In Europe, 17 climate and environment ministers issued a joint statement earlier this month vowing they would "not lose sight of the persisting climate and ecological crisis."
The EU bloc's Green Deal, they said, "constitutes a new growth strategy... which is able to deliver on the twin benefits of stimulating economies and creating jobs while accelerating the green transition."
The European Union will play a pivotal role in climate diplomacy, said Laurence Tubiana, CEO of the European Climate Foundation and, as France's top negotiator, an architect of the 2015 Paris climate treaty.
"I'm always reluctant to talk about a 'make or break' moment, but if we have already invested all our capacity and resources—national and European—in the wrong places, I'm pessimistic," she told AFP.
China has so far sent mixed signals as to how much green it will inject into its recovery efforts.
After the 2008 global recession, Beijing poured trillions of yuan into energy-intensive infrastructure projects, resulting in a large surge of CO2 emissions from coal-fired power.
"Today, Chinese leaders have more options," said Li Shuo, Greenpeace East Asia's senior global policy advisor for climate and biodiversity.
"The Chinese government has so far been fairly restrained in terms of throwing easy money—investments and credits—into the market," he told journalists from Beijing in a phone briefing.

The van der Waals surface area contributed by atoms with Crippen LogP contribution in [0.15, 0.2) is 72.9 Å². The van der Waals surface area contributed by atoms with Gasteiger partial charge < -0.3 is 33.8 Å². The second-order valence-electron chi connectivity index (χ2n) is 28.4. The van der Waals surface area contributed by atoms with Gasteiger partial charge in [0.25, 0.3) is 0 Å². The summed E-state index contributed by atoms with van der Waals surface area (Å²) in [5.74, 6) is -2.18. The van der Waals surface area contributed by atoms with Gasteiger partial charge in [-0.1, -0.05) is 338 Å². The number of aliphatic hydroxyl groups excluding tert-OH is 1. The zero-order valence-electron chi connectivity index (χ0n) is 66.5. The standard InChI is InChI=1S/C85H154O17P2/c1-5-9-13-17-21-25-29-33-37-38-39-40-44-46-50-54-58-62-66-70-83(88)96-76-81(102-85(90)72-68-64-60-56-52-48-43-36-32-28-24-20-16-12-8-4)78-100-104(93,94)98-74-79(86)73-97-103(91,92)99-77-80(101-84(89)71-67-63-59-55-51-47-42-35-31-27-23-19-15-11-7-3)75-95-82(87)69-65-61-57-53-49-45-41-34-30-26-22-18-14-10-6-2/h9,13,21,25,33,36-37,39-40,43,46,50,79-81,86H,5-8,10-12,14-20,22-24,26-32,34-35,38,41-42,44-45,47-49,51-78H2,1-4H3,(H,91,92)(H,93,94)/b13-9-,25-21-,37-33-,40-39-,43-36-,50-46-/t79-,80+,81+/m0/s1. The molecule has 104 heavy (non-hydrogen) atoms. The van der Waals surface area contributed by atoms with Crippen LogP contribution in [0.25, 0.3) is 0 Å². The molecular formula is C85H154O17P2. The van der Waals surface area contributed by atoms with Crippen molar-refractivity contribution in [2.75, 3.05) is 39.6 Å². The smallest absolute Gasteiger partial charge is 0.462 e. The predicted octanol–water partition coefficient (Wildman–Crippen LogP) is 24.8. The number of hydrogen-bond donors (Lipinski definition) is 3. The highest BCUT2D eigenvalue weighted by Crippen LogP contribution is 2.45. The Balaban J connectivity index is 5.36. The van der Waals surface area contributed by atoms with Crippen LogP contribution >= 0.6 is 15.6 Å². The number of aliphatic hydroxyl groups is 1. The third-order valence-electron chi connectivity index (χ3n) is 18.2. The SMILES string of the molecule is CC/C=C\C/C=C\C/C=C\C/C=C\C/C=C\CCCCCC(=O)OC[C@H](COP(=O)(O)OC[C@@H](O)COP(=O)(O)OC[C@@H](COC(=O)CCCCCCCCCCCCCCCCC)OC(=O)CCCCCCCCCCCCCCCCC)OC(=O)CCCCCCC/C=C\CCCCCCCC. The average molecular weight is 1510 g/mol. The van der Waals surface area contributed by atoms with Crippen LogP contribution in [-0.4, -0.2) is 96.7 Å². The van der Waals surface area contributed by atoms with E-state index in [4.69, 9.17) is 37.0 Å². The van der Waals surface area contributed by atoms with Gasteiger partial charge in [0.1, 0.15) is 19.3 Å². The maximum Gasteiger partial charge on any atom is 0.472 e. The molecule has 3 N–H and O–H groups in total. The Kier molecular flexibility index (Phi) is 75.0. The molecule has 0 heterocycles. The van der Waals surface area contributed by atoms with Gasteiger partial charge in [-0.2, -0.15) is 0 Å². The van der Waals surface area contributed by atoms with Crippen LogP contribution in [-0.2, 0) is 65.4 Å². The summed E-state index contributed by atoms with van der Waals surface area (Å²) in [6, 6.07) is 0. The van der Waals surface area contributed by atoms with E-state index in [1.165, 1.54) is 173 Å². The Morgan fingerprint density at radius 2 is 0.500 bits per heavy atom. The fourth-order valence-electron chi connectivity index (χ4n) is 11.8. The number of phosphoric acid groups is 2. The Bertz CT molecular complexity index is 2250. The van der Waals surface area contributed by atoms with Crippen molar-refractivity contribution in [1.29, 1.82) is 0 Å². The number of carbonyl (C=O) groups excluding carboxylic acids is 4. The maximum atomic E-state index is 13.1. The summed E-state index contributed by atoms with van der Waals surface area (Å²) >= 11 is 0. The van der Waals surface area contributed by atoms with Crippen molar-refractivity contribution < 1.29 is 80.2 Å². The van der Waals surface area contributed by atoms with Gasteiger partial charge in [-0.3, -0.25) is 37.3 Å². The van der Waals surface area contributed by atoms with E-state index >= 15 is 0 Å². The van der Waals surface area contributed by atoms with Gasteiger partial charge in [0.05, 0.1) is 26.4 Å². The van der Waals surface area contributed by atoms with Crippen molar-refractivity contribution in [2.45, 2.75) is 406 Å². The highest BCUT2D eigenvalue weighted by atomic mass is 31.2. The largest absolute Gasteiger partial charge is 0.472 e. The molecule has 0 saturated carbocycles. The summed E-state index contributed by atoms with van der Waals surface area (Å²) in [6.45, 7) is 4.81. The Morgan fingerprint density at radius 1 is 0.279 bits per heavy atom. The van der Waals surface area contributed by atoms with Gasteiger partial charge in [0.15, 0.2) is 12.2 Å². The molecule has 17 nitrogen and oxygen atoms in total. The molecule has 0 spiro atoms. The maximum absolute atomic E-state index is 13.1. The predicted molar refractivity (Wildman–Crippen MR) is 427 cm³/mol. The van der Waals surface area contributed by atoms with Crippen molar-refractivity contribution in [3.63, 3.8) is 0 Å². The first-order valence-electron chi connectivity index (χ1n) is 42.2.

At the same time, he added, climate is clearly not at the top of Beijing's agenda.
In the United States, President Donald Trump has pushed hard to funnel hundreds of billions of dollars to the oil and gas industries, while also propping up the commercial airlines that use their products.
For Elizabeth Wilson, director of the Arthur L. Irving Institute for Energy and Society at Dartmouth College, the size and mix of stimulus packages doesn't bode well for climate action.
"The trillions of dollars of public and private capital for a large-scale transition to simultaneously cut greenhouse gases while adapting to a changing climate will likely not be available," she told AFP.
In the developing world, the one-two punch of the pandemic and climate impacts are already wreaking havoc.
"We're increasingly concerned that funds, understandably needed to tackle COVID-19, may be diverted away from addressing climate change," said Harjeet Singh, ActionAid's global lead on climate.
"Any support to help developing countries cope with coronavirus should also strengthen their resilience to climate change."